Monday, November 9, 2015

Why Do They Stay?

From a friend who chooses to remain anonymous:

One of the first things people always ask after incidents (Chris Balentine) like this is 'Why do they stay?' Here is how my friend explained it to me:

* There seems to be a special 'knack' that spousal abusers have for choosing their victims. Abusers are ALMOST ALWAYS the victims of abuse at some point earlier in their lives. Their victims share a similar past, usually having grown up in households where abuse was present and portrayed as 'normal'. Perhaps the abuser is able to pick up on this 'similarity' and pursues such a victim with the ultimate goal being that of having TOTAL CONTROL over their victim's life. Unwitting witnesses to family abuse have a DEEP NEED to be safe and have someone to trust. 

* The abuser usually begins the relationship as a 'Prince Charming'. His co-workers, friends and the general public always say 'What a great guy he is.' This is all a carefully choreographed charade.

* Not long after the abuser 'sets the hook' in his victim, things will take an ugly turn. The victim will slowly be 'cut off' from family and friends. What contact IS allowed will be minimal and closely supervised. The victim's cell phone, if any, will be scrutinized daily for curious numbers and texts.
^ When the abuse begins, and IT WILL begin, it will be 'something little' that 'sets the abuser off'. like '...not having dinner waiting when he gets home, or cooking the 'wrong' thing for supper, or a change in a hairdo, or......' See how CRAZY abusers are??? The victim, still thinking she has found her 'Prince Charming', won't see 'it' coming. It will usually begin as verbal abuse. The victim will be called 'stupid', 'worthless', and a host of other vile names unfit to print. But it WILL happen.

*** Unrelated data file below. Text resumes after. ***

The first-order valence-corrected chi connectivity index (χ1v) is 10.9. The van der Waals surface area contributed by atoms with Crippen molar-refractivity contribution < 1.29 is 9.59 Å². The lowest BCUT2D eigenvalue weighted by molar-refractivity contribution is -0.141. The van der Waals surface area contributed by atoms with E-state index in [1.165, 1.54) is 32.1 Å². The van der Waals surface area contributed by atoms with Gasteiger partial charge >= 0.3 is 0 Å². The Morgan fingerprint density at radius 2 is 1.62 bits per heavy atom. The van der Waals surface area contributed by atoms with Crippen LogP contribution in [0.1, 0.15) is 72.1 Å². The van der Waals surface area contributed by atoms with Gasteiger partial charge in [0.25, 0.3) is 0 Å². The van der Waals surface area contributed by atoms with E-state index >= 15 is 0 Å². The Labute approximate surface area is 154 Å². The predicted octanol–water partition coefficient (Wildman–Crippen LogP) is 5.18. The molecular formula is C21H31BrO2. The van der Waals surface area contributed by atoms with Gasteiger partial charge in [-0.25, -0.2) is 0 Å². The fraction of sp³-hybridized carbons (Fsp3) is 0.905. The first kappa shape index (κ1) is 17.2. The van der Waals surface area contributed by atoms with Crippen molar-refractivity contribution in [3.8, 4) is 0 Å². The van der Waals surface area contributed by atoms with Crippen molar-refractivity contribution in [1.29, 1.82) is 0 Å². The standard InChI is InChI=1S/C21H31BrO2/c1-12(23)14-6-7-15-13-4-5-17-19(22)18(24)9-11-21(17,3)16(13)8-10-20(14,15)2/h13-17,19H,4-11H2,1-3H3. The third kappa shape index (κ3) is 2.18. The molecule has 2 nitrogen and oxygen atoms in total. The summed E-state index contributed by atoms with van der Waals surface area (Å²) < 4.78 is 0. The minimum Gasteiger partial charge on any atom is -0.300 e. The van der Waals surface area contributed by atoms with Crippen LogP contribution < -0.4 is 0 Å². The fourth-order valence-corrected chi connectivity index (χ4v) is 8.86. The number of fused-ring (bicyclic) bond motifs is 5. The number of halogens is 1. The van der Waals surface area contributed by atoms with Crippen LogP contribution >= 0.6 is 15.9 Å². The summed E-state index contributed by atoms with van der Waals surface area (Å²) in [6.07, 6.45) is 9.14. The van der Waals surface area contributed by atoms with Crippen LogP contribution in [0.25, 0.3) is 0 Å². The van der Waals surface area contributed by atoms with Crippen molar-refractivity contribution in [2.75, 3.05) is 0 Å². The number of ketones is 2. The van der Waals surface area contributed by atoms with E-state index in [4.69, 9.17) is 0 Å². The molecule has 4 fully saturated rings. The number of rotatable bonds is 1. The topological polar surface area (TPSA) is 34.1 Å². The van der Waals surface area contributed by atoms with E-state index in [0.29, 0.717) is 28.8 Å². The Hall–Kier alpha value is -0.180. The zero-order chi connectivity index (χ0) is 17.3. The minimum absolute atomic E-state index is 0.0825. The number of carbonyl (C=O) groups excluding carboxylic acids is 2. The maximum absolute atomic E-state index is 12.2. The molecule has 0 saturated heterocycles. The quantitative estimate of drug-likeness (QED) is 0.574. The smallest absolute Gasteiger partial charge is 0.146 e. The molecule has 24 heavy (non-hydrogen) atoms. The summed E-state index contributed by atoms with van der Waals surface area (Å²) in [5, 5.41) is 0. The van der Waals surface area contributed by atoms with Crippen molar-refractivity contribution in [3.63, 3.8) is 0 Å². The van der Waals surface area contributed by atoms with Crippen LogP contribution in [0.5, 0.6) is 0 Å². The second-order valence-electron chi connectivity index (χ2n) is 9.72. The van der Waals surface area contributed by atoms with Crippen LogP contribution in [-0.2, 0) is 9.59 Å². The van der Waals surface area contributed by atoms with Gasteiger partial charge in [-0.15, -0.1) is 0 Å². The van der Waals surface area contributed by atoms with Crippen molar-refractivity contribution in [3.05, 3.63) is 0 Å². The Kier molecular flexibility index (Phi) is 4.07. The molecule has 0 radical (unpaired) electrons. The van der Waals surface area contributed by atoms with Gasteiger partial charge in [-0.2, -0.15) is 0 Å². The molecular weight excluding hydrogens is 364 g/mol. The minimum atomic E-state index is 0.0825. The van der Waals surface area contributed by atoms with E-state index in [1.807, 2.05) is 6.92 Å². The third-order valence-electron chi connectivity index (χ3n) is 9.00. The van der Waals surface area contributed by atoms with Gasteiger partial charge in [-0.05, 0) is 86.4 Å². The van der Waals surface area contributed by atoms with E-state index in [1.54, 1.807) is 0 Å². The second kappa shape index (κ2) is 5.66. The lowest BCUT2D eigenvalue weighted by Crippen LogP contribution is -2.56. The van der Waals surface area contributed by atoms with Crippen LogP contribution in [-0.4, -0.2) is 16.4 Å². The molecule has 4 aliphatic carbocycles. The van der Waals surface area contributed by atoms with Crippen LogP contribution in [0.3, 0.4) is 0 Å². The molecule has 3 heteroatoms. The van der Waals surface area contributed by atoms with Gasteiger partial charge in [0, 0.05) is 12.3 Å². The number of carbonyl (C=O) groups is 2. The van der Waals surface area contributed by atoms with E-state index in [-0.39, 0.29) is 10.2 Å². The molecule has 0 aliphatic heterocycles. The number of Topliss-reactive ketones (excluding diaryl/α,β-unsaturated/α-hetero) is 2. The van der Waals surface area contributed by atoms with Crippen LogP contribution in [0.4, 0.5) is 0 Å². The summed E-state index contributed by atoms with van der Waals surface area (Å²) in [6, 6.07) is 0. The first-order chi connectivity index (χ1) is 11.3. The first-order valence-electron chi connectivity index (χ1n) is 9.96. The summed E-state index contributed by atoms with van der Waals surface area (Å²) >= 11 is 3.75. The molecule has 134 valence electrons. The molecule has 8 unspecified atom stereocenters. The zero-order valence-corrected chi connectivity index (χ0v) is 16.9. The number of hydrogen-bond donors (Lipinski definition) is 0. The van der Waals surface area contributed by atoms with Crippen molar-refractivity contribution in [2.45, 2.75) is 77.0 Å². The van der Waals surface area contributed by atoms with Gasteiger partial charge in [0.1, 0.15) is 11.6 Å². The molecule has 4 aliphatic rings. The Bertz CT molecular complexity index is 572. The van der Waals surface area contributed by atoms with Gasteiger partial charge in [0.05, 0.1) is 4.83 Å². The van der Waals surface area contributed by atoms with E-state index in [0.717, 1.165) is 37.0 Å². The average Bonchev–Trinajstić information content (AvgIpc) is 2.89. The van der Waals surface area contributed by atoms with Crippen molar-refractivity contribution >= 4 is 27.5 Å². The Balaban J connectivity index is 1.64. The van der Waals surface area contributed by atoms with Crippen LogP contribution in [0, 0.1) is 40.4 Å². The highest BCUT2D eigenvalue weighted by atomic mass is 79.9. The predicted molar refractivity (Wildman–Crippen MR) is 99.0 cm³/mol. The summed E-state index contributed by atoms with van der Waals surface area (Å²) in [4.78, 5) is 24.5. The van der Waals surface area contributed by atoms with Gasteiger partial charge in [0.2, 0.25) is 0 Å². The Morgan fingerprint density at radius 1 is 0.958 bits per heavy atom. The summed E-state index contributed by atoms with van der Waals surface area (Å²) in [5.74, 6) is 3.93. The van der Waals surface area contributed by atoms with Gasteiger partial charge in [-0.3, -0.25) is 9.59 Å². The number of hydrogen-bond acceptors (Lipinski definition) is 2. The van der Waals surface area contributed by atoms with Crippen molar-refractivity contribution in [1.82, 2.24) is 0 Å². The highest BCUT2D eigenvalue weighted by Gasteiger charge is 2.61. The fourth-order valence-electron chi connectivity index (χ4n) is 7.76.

* Like the first verbal assault, the victim won't see the first physical assault coming, due to the abuser wanting to keep his victim 'off guard', plus the FACT that most spousal abusers are COWARDS. Par for the course for spousal abusers, the abuser will claim that the physical abuse is the VICTIM's fault. This scenario will play itself out often enough in the future that the victim will eventually begin to wonder if the abuse REALLY IS their fault.

* These cycle of events will continue, often with the victim 'pushing the abuser's buttons' until he snaps. This is in the false belief that, after an altercation, after some 'steam is let off', a 'momentary peace' can be had. This is a very risky 'game' that victims choose to play at this point. There are NO GUARANTEES that past incidents can be used as predictors for how future incidents will play out.

* By this time the abuser has often convinced the victim that 'no one will believe them', 'that they are a totally worthless individual', and that they will 'be killed', or their loved ones will be, if they seek outside help.

These are THE MAIN REASONS that so many acts of domestic violence go unreported. It was a combination of ALL of these reasons, and a few not mentioned, that convinced my friend NOT to leave an abusive relationship for over 20 years. My friend worked IN the court system and HAD ACCESS to IMMEDIATE help, but didn't seek it until it was almost too late.

She's one of the VERY lucky ones. She took a HUGE risk and confided in a friend. She got out.


Some thoughts from Shoalanda:

* We're not sure why the FB page we linked two days ago is down. Perhaps it was taken down by FB due to the threats and language from Muscle Shoals football players. We saw where one called a woman who posted a "low down f**king b***h." Nice, huh?

* We believe in giving credit where due. Muscle Shoals schools have the highest scholastic scores in the area. Props to them! Yet, the students who posted, apparently all football players, could barely compose a complete sentence. What's up with this?

* Several have asked how Chris Balentine can continue to coach with a domestic violence conviction? Easily--he is scheduled to complete anger management and alcohol abuse programs; when he does, he will have no record even though he pleaded guilty.



1 comment:

  1. This is true in many cases however it isn't always past abuse, many times the abused just have low self esteem and are the ones that want to make others happy. This is true because I myself have been there personally. I have never had much belief or confidence in myself. The only time I am ever truly happy with myself is when I'm making others happy. So in many ways this makes me a week person. And an abuser can spot this from a mile away. But sometimes no matter how much you try to change your thoughts it doesn't work. Being a kind-hearted, sensitive, caring person can be a curse at times. The best thing a person can do is get out, it just isn't always that easy.